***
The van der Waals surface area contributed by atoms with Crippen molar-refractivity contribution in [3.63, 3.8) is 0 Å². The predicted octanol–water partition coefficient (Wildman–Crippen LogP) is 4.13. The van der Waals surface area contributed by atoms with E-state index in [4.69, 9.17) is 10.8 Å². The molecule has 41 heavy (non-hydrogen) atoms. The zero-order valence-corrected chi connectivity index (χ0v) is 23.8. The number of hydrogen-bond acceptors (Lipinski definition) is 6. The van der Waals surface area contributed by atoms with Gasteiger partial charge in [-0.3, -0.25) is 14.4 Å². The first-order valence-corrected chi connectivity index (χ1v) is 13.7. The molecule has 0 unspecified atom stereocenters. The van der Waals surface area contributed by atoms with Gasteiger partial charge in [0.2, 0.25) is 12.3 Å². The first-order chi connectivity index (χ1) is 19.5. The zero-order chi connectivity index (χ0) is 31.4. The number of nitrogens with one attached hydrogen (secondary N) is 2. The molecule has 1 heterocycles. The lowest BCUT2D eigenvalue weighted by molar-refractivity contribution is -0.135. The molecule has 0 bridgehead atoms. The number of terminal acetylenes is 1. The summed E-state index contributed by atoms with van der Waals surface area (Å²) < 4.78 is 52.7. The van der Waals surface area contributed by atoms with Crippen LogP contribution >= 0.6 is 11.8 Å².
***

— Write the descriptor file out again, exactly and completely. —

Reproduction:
The van der Waals surface area contributed by atoms with Crippen molar-refractivity contribution in [3.63, 3.8) is 0 Å². The predicted octanol–water partition coefficient (Wildman–Crippen LogP) is 4.13. The van der Waals surface area contributed by atoms with E-state index in [4.69, 9.17) is 10.8 Å². The molecule has 41 heavy (non-hydrogen) atoms. The zero-order valence-corrected chi connectivity index (χ0v) is 23.8. The number of hydrogen-bond acceptors (Lipinski definition) is 6. The van der Waals surface area contributed by atoms with Gasteiger partial charge in [-0.3, -0.25) is 14.4 Å². The first-order valence-corrected chi connectivity index (χ1v) is 13.7. The molecule has 0 unspecified atom stereocenters. The van der Waals surface area contributed by atoms with Gasteiger partial charge in [0.2, 0.25) is 12.3 Å². The first-order chi connectivity index (χ1) is 19.5. The zero-order chi connectivity index (χ0) is 31.4. The number of nitrogens with one attached hydrogen (secondary N) is 2. The molecule has 1 heterocycles. The lowest BCUT2D eigenvalue weighted by molar-refractivity contribution is -0.135. The molecule has 0 bridgehead atoms. The number of terminal acetylenes is 1. The summed E-state index contributed by atoms with van der Waals surface area (Å²) < 4.78 is 52.7. The van der Waals surface area contributed by atoms with Crippen LogP contribution >= 0.6 is 11.8 Å².